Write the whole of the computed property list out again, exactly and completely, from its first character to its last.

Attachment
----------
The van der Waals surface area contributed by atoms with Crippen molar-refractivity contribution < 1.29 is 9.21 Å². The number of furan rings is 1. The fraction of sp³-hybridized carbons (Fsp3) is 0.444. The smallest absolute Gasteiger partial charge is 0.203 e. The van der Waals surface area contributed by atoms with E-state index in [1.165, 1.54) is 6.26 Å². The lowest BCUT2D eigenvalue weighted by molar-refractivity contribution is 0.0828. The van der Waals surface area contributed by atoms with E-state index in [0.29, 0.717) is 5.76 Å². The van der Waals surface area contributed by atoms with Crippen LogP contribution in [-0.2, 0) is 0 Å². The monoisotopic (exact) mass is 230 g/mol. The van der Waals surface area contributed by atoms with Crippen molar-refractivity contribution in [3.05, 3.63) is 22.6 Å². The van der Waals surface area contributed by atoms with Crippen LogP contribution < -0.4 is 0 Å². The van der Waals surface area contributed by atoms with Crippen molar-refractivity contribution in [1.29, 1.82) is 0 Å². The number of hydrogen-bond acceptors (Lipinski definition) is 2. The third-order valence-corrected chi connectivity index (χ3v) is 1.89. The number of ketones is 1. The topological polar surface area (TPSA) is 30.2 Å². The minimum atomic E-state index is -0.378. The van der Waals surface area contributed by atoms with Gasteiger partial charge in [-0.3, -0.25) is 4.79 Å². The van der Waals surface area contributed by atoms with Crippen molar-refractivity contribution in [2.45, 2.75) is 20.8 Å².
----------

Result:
The van der Waals surface area contributed by atoms with Crippen molar-refractivity contribution < 1.29 is 9.21 Å². The number of furan rings is 1. The fraction of sp³-hybridized carbons (Fsp3) is 0.444. The smallest absolute Gasteiger partial charge is 0.203 e. The van der Waals surface area contributed by atoms with E-state index in [1.165, 1.54) is 6.26 Å². The lowest BCUT2D eigenvalue weighted by molar-refractivity contribution is 0.0828. The van der Waals surface area contributed by atoms with E-state index in [0.29, 0.717) is 5.76 Å². The van der Waals surface area contributed by atoms with Crippen LogP contribution in [-0.2, 0) is 0 Å². The monoisotopic (exact) mass is 230 g/mol. The van der Waals surface area contributed by atoms with Crippen molar-refractivity contribution in [3.05, 3.63) is 22.6 Å². The van der Waals surface area contributed by atoms with Crippen LogP contribution < -0.4 is 0 Å². The van der Waals surface area contributed by atoms with Crippen molar-refractivity contribution in [1.29, 1.82) is 0 Å². The number of hydrogen-bond acceptors (Lipinski definition) is 2. The third-order valence-corrected chi connectivity index (χ3v) is 1.89. The number of ketones is 1. The topological polar surface area (TPSA) is 30.2 Å². The minimum atomic E-state index is -0.378. The van der Waals surface area contributed by atoms with Gasteiger partial charge in [-0.3, -0.25) is 4.79 Å². The van der Waals surface area contributed by atoms with Crippen molar-refractivity contribution in [2.45, 2.75) is 20.8 Å².